One can do anything.
But there are computer overheads: dont make computation too difficult.
And there are social consequences: this site includes adults and kids - so rewarding is important, and not punishing (lower scores) is also important.
But think about it. Learning how to identify is a skill learned that is not easy to forget. The purpose of iSpot is to get users to learn to ID, which is a mentor-student relationship. Once learned the skill persists. The aim is not to get people to rote learn differences. The aim is not to have beginners knowing by site all 900 bird species. iSpot is an ID tool as well, and learning to use iSpot (unless the programmers mess it up) is a learning curve, that takes mere hours to refresh even after several months or years absence.
So the real question is simply. How many IDs does one have to make to become proficient in a group? The answer is probably in the region of 200 to 1000 IDs. (for iSpot it is 500 - a silver or knowledgeable user has 500 reputation, and to get to this level, with a maximum of one reputation per ID, requires 500 correct IDs agreed by an expert, or two knowledgeables. If agreements are only by novices more IDs are needed!) Now consider - there are dozens of proficient users in iSpot in any group, so a novice entering the system will probably have to post their own IDs, so this is a very tall ask. There is a flaw on iSpot, but I have not yet seen any users exploit it mercilessly: one can post 500 observations of a common, easy to ID, species and earn that reputation. But the amount of cheating has not warranted adding a far more complex algorithm to cap or filter reputation.
Anyone who has worked on iSpot for 10 years is probably highly proficient in their group.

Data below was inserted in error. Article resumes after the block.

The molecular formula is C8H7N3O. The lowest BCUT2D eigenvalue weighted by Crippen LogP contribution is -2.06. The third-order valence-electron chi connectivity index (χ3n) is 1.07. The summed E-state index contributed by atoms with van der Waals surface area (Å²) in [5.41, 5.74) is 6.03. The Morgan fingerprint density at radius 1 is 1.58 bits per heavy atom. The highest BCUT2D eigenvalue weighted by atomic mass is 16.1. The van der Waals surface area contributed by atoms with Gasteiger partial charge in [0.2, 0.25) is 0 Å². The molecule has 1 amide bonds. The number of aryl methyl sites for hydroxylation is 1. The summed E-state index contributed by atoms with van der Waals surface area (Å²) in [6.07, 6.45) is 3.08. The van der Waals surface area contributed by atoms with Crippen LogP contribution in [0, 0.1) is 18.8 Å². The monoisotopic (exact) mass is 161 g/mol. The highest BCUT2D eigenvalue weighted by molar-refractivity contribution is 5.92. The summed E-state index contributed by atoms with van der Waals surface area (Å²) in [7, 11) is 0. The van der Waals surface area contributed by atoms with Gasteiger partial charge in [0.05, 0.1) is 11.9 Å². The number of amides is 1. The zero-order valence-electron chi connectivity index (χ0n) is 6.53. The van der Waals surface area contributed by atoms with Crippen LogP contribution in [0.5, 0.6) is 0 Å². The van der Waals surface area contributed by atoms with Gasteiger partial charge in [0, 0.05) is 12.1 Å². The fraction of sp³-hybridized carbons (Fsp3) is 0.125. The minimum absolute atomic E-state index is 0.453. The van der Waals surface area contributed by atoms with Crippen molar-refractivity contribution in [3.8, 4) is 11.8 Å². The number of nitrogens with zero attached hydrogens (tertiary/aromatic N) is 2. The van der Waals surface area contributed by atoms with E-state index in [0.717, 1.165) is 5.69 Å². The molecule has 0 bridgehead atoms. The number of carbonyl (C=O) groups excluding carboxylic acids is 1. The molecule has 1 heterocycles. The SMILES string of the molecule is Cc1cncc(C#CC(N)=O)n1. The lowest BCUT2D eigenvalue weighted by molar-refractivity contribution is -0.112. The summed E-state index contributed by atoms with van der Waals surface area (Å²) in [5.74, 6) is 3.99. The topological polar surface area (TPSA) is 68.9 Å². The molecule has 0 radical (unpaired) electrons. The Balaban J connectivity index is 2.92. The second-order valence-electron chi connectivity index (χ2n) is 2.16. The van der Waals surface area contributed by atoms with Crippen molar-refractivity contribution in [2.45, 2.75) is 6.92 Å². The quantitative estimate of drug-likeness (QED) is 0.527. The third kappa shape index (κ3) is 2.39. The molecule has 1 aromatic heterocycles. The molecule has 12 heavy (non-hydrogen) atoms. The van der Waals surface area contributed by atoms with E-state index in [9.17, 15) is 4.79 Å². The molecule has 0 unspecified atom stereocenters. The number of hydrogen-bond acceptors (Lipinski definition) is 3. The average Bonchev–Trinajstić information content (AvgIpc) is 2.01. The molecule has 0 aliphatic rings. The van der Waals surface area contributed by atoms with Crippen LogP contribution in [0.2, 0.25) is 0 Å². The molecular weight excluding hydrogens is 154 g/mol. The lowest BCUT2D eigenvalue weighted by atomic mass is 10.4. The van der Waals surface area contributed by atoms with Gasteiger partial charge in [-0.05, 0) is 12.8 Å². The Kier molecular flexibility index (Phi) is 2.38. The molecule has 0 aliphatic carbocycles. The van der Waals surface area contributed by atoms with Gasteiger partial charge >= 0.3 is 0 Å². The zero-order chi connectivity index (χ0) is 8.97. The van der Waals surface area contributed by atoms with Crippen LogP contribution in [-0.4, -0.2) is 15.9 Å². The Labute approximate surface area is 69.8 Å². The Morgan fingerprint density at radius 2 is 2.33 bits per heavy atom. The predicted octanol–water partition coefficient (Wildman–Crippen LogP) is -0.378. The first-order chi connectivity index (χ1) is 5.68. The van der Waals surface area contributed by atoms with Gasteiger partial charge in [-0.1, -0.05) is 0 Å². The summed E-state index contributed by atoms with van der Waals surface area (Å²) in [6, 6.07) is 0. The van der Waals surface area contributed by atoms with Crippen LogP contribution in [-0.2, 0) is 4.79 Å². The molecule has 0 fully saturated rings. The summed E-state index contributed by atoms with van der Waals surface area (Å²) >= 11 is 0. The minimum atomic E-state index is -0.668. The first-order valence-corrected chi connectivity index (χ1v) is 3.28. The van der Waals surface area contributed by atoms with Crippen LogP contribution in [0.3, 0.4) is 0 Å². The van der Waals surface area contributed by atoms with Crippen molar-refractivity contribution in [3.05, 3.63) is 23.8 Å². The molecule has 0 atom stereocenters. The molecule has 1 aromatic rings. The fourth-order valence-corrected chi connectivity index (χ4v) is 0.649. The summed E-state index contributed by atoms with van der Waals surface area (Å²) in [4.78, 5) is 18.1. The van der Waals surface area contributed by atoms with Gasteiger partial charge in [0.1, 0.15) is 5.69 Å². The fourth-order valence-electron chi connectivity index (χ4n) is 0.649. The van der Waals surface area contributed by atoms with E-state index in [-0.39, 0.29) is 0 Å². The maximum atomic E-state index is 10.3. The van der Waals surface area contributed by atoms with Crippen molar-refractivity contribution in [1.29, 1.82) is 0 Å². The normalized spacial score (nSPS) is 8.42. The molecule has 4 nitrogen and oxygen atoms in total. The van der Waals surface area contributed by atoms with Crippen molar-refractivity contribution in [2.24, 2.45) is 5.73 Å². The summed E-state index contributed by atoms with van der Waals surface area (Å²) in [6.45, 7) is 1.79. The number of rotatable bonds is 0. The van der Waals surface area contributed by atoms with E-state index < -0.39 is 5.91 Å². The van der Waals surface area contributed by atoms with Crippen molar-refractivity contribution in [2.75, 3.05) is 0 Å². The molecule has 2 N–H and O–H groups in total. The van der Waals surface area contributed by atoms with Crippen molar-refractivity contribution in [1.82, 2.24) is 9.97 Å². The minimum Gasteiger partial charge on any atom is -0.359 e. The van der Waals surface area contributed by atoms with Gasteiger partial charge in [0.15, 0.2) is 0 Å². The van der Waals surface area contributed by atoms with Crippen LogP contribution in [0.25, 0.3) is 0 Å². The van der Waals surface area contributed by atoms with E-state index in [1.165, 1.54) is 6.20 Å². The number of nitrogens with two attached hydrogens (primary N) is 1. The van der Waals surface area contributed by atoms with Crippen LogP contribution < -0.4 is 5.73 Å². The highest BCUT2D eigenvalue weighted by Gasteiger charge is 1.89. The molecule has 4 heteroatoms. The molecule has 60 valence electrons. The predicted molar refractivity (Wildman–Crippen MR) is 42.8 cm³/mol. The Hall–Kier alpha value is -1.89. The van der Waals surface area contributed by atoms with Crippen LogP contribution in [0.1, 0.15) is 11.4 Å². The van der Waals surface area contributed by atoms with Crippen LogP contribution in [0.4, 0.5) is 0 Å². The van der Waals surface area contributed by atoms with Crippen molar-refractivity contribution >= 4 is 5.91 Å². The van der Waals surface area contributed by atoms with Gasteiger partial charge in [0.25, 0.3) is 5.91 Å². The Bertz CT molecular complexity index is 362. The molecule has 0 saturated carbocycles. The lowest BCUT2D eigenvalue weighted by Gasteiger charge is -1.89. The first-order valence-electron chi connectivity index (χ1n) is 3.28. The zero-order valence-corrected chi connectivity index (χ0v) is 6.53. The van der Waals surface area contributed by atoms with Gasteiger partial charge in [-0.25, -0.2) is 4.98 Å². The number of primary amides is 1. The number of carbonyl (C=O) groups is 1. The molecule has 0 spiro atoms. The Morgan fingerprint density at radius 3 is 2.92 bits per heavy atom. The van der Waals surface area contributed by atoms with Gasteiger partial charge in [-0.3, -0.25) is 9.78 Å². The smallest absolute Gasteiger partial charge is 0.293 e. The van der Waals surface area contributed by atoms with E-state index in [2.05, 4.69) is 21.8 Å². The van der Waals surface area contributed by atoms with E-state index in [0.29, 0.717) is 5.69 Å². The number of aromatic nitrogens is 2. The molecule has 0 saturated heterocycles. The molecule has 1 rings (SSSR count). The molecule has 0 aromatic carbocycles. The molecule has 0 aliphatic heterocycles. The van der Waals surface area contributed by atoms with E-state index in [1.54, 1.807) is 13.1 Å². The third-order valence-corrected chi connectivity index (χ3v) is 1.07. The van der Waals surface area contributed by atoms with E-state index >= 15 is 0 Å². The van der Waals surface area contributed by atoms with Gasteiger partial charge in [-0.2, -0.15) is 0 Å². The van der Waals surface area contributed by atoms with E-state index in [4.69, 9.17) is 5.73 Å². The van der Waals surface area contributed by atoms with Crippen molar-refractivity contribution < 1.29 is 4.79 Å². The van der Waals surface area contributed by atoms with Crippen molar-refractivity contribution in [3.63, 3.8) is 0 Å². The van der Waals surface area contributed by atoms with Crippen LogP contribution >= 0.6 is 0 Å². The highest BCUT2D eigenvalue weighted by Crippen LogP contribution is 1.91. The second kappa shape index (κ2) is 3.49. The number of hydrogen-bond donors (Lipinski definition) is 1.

A bigger issue is geographical expertise. iSpot does not recognize that an expert in African birds may be a novice in Asian or South American birds. But the logic does apply: if I am proficient at identifying African birds, I should easily be able to apply my skills to American birds.
Note that iSpot reputation has nothing to do with being able to make an ID spontaneously without reference to iSpot/books/keys/other IDs tools. Reputation on iSpot is not about knowing the species, but being able to ID them. Spontaneous ID of 900 taxa in your field of interest is an entirely different ballgame: and your ideas above would apply. But memorizing 900 taxa is not necessary on iSpot - there are multiple examples of all species on iSpot - iSpot is the collective memory and the user just needs to learn how to tap into that - with the help of resident experts and more experienced users.
There is a need on iSpot though to recognize more invertebrate groups: skills in insects are not quite the same as for arachnids (or at least they are far more different than the gap between the vertebrate groups).